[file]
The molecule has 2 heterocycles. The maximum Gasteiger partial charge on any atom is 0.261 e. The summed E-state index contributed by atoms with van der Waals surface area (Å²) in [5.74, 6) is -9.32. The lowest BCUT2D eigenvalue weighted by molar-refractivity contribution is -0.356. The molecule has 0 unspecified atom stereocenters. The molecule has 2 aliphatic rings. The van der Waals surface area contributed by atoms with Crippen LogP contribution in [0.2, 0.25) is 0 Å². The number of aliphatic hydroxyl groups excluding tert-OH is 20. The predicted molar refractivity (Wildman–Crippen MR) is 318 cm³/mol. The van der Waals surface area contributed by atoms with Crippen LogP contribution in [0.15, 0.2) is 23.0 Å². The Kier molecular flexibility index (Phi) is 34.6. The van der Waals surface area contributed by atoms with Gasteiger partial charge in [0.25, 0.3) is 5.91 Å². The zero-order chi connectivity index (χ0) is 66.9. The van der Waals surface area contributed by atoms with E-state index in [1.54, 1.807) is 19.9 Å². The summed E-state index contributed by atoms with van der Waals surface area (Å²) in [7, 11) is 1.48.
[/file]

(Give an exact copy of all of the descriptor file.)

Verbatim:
The molecule has 2 heterocycles. The maximum Gasteiger partial charge on any atom is 0.261 e. The summed E-state index contributed by atoms with van der Waals surface area (Å²) in [5.74, 6) is -9.32. The lowest BCUT2D eigenvalue weighted by molar-refractivity contribution is -0.356. The molecule has 0 unspecified atom stereocenters. The molecule has 2 aliphatic rings. The van der Waals surface area contributed by atoms with Crippen LogP contribution in [0.2, 0.25) is 0 Å². The number of aliphatic hydroxyl groups excluding tert-OH is 20. The predicted molar refractivity (Wildman–Crippen MR) is 318 cm³/mol. The van der Waals surface area contributed by atoms with Crippen LogP contribution in [0.15, 0.2) is 23.0 Å². The Kier molecular flexibility index (Phi) is 34.6. The van der Waals surface area contributed by atoms with Gasteiger partial charge in [0.25, 0.3) is 5.91 Å². The zero-order chi connectivity index (χ0) is 66.9. The van der Waals surface area contributed by atoms with E-state index in [1.54, 1.807) is 19.9 Å². The summed E-state index contributed by atoms with van der Waals surface area (Å²) in [7, 11) is 1.48.